Art Thou He that should come, or look we for another?
1. Much discussion has taken place concerning John's doubt, whether it was real or affected; and if real, what was its cause? We believe there was doubt in the mind of the Baptist — serious doubt — arising out of no personal or petty source, but caused by the way in which the Messianic career of Jesus was developing itself.

2. This doubt was not in regard to the identity of the worker of the works reported to John with Jesus, but in regard to the nature of the works viewed as Messianic. But why should John stumble at those works, so full of the spirit of love and mercy? Just because they were works of mercy. These were not the sort of works he had expected Messiah to busy Himself with; at all events, so exclusively. Cf. Jonah's zeal for righteousness.

3. The reply sent back by Jesus to John amounted to this, that the sure marks that He was the coming One, the Christ, were just the very works which had awakened John's surprise.

4. Having recounted rapidly His mighty works, Jesus appended the reflection, "And blessed is he whosoever shall not be offended in Me." We are not to find in the words traces either of harshness towards John or of wounded feeling in the speaker. The tone of compassion rather than of severity is audible in the utterance. Jesus felt keenly how much John missed by being in such a state of mind that that in His own work which was most godlike was a stumbling-block to him. Translated into positive form the reflection means, "Blessed are they to whom the mercy and the grace of which I am full, and whereof My ministry is the manifestation and outflow, are no stumbling-block, but rather worthy of all acceptation."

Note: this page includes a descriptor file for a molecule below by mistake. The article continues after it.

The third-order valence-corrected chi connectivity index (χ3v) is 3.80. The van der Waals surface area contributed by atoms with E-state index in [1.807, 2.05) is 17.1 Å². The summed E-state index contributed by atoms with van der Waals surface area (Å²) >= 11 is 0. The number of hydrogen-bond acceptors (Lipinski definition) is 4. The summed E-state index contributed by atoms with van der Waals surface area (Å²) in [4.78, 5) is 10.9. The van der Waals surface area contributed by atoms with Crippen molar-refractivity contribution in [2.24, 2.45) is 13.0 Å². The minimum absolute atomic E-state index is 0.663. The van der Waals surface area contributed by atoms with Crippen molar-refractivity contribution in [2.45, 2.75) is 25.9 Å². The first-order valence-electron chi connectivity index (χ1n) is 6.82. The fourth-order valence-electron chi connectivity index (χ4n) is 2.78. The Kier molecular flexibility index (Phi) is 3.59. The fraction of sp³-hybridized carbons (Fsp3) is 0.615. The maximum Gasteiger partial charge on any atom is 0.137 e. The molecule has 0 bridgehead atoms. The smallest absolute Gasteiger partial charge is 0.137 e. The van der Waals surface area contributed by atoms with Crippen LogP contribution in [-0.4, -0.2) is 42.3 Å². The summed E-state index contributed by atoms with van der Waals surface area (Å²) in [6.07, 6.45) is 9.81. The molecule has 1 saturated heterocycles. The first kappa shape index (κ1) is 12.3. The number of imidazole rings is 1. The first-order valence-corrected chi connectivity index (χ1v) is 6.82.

(A. B. Bruce, D. D.)

1. Jesus deliberately declined to rest His claims upon any other grounds than the testimony of His Father, a testimony which shone in the truth of His words, and in the heavenly character of His mission.

2. If the Master Himself is willing, nay demands, to be judged by results, manifestly organizations and churches that claim to be called by His name must not shrink from the same test.

3. The only proof of your being in contact with the living Saviour, the only proof that you rightly apprehend and sincerely embrace Him, is the result in your own hearts and conduct. No religion is worth anything that is not a power.

(E. W. Shalders, BA.)

There are times when, through the disappointments and failures of our personal religious lives, it may be necessary to look for another Christ than the Christ we have already known.

1. There are some who have been restless for months, perhaps for years, about their sin. They have appealed to Christ again and again, and the peace of Christ has not come to them. They are tempted to put this question. Christ may reply by pointing them to the great triumphs of His mercy by which they are surrounded. Go to Christ with all your trouble, and with a clear and vivid remembrance of His death, and you cannot put this question.

2. There are some who feel that their Christian life has not had the power and brightness they hoped for. This, also, often arises from a defective knowledge of Christ. Perhaps you have forgotten that He is not only a Saviour, but a Prince, and that you must accept His law as the rule of your life, and strive to get His will done on earth as the will of God is done in heaven.

3. This question may be suggested by the general condition and history of the world, a large part of the world is still unsaved: the misery Jesus came to console still largely unconsoled. Do you look for another Christ? Can the contents of His revelation be anyhow enriched? Can there be more careful warnings, more glorious promises, more compassion, more gentleness and beauty, than there are in Him and His gospel?

4. We do not look for the coming of another Christ, but the Christ whom we know will come in another form, to complete in power and majesty the work which He began in weakness and in shame.

(R. W. Dale, D. D.)